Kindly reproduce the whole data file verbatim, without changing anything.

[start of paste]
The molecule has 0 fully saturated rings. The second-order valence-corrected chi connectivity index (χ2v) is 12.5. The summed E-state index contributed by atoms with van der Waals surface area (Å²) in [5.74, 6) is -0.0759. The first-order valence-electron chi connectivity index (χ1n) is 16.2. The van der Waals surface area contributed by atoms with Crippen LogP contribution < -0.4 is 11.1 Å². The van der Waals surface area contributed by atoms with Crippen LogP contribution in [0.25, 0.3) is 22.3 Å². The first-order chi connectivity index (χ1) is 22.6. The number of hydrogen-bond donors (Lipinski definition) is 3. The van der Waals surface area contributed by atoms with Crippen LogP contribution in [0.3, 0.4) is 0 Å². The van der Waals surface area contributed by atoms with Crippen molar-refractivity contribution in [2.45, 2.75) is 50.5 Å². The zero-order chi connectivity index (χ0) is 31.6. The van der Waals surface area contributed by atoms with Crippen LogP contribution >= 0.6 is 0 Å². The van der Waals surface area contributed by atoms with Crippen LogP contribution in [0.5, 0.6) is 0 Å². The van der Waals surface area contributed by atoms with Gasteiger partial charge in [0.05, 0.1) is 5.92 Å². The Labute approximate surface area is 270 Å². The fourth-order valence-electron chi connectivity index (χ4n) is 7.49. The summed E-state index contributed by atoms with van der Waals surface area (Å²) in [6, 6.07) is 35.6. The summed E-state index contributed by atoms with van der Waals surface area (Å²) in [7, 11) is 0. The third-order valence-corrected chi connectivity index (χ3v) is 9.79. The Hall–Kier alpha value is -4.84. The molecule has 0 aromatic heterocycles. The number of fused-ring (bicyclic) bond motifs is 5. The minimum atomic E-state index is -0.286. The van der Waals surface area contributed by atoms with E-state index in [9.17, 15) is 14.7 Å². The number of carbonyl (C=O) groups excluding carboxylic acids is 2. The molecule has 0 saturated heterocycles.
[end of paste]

The molecule has 0 fully saturated rings. The second-order valence-corrected chi connectivity index (χ2v) is 12.5. The summed E-state index contributed by atoms with van der Waals surface area (Å²) in [5.74, 6) is -0.0759. The first-order valence-electron chi connectivity index (χ1n) is 16.2. The van der Waals surface area contributed by atoms with Crippen LogP contribution < -0.4 is 11.1 Å². The van der Waals surface area contributed by atoms with Crippen LogP contribution in [0.25, 0.3) is 22.3 Å². The first-order chi connectivity index (χ1) is 22.6. The number of hydrogen-bond donors (Lipinski definition) is 3. The van der Waals surface area contributed by atoms with Crippen LogP contribution in [0.3, 0.4) is 0 Å². The van der Waals surface area contributed by atoms with Crippen molar-refractivity contribution in [2.45, 2.75) is 50.5 Å². The zero-order chi connectivity index (χ0) is 31.6. The van der Waals surface area contributed by atoms with Crippen LogP contribution >= 0.6 is 0 Å². The van der Waals surface area contributed by atoms with Crippen LogP contribution in [0.5, 0.6) is 0 Å². The van der Waals surface area contributed by atoms with Gasteiger partial charge in [0.05, 0.1) is 5.92 Å². The Labute approximate surface area is 270 Å². The fourth-order valence-electron chi connectivity index (χ4n) is 7.49. The summed E-state index contributed by atoms with van der Waals surface area (Å²) in [6, 6.07) is 35.6. The summed E-state index contributed by atoms with van der Waals surface area (Å²) in [7, 11) is 0. The third-order valence-corrected chi connectivity index (χ3v) is 9.79. The Hall–Kier alpha value is -4.84. The molecule has 0 aromatic heterocycles. The number of fused-ring (bicyclic) bond motifs is 5. The minimum atomic E-state index is -0.286. The van der Waals surface area contributed by atoms with E-state index in [9.17, 15) is 14.7 Å². The number of carbonyl (C=O) groups excluding carboxylic acids is 2. The molecule has 0 saturated heterocycles.